Ahhh, winter! Festive days, earlier evenings, a warm hearth or cozy blanket and a favorite book or two. We’ve culled a list of wintry reads to get everyone in the hygge spirit. With special thanks to Rona from The Ivy Bookshop and JoAnn from The Children’s Bookstore, for sharing their insights and book wisdom and for letting me dawdle amongst their bookshelves in search of winter’s favorite reads. Grab a warm mug of your favorite beverage, hunker down and read on!
Look Closer: Into the Arctic by Roger Priddy. This unique, transparent-paged board book illuminates a winter wonderland of animals and forest life on every page and builds on previous wintry scenes as the clear pages overlap, taking the board book genre to a new, artistic level. Animals such as the gyrfalcon, pine marten, redpoll, raven, red-backed vole and lemming, in addition to ravens, foxes and your good ol’ polar bear, are on full display for our littlest readers.
The Little Red Cat Who Ran Away and Learned His ABC’s (the Hard Way) by Patrick McDonnnell. This witty, clever ABC book introduces an alligator who joins up with a bear, followed by a cat … more zany characters join the fray, beginning with the next letter of the alphabet, layering letters with friends and adventures.
Mice Skating by Annie Silvestro. Teagan White, Illustrator. This is the story of a friendly, curious and slightly rebellious mouse who forgoes staying inside during the winter in exchange for the excitement and discovery of the wintery wonderland outside his den.
Arctic White by Dana Smith. Lee White, Illustrator. When you live on the Arctic tundra, everything is a form of white — or the absence of color and warmth. While on a walk with her grandfather, a young girl wonders aloud if she will ever experience an environment with color and vitality, and is eventually rewarded with an exquisite answer.
The Big Book of Snow & Ice by Stepánka Sekaninová. Niké Papadopulosová, Illustrator. This book about ice and snow covers just about everything: what snow is, how mythology perceives its existence, how people interact with it, how to use it as a building material … virtually everything you wanted to know about what it is and why it exists, and also what to do with the fluffy stuff. Let it snow!
Snow Beast Comes to Play by Phil Gosier. This sweet story features Snow Beast, an oversized, socially awkward, too loud, and yet earnest snow monster. Snow Beast’s attempts to meet new people backfire until a little girl, noticing his loneliness, invites him to play. The retro-style illustrations go hand in hand with the simple, straightforward dialogue.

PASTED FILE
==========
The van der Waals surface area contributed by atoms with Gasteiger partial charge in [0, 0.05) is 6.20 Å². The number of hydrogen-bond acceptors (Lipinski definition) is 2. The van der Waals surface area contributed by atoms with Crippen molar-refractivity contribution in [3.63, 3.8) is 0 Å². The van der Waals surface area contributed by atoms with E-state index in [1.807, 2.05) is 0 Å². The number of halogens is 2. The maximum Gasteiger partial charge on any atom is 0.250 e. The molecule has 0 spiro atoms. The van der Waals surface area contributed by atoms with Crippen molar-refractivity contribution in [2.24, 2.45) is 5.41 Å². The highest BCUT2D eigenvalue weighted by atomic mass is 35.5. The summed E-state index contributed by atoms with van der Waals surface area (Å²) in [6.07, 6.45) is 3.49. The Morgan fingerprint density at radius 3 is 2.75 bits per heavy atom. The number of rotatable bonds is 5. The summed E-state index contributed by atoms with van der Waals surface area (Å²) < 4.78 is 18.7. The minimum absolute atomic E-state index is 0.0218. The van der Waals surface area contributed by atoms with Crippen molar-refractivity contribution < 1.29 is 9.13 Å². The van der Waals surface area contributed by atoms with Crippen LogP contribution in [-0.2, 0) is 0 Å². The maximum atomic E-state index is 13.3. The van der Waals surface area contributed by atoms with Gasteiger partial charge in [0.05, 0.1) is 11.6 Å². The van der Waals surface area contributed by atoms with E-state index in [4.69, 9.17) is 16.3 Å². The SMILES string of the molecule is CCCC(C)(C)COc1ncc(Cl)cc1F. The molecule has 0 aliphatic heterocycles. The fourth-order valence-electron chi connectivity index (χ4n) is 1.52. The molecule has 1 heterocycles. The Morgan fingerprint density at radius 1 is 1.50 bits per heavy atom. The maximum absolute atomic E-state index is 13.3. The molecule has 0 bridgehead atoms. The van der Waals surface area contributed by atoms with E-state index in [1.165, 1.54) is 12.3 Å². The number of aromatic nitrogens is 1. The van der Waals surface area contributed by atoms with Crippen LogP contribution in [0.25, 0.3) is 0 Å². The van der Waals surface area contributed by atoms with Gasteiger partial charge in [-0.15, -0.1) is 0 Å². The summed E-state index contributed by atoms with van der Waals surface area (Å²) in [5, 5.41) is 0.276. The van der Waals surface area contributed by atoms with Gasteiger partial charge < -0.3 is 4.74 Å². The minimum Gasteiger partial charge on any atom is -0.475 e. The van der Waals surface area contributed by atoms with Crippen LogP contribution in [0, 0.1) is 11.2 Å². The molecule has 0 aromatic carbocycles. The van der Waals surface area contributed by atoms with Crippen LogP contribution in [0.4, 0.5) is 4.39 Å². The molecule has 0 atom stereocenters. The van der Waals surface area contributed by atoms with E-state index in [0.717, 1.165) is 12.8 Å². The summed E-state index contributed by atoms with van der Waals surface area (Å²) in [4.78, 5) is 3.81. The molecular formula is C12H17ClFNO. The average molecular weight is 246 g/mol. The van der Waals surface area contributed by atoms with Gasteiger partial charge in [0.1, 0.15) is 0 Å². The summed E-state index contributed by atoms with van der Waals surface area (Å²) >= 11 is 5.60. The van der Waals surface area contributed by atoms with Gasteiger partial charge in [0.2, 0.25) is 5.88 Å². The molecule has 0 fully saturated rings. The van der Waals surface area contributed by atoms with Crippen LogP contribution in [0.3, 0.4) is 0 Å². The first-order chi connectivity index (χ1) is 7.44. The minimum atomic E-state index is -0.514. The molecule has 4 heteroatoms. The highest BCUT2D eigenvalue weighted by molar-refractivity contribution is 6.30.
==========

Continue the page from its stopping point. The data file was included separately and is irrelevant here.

The Girl Who Drank the Moon by Kelly Barnhill. Once a year, a baby is left alone in a forest as an appeasement to the witches who threaten to destroy a nearby village. Xan, the forest witch, feels tenderness and compassion for the babies left as a sacrifice and rescues, nurtures and continuously returns them to the village. Her kindness and actions set off a chain of events, leading the reader to ultimately decide where compassion, magic and good versus evil reside. This book won the 2017 Newberry Medal.
The Book of Dust: La Belle Sauvage by Philip Pullman. This highly anticipated (17 years!) prequel to the Golden Compass Trilogy has finally arrived. In what has been described as the first book of a new trilogy, this is the story of a boy named Malcomb and his mixture of curiosity and ethics, and the quest for justice that takes him on an extraordinary journey filled with intrigue.
Turtles All The Way Down by John Green. A beautiful story, told with vivid characters and relatable, honest dialogue, revolving around 16-year-old Asa, who stumbles upon a local mystery which boasts a handsome reward. In tandem with her childhood BFF, they attempt to solve the puzzle, while Asa attempts to balance the complex expectations that come with being a good friend, daughter and student, in addition to the confusing thoughts and emotions running through her head. This book illuminates — without judgment, conclusions or a tidy ending — what it’s like to live with mental illness. It’s a book for teens and adults alike.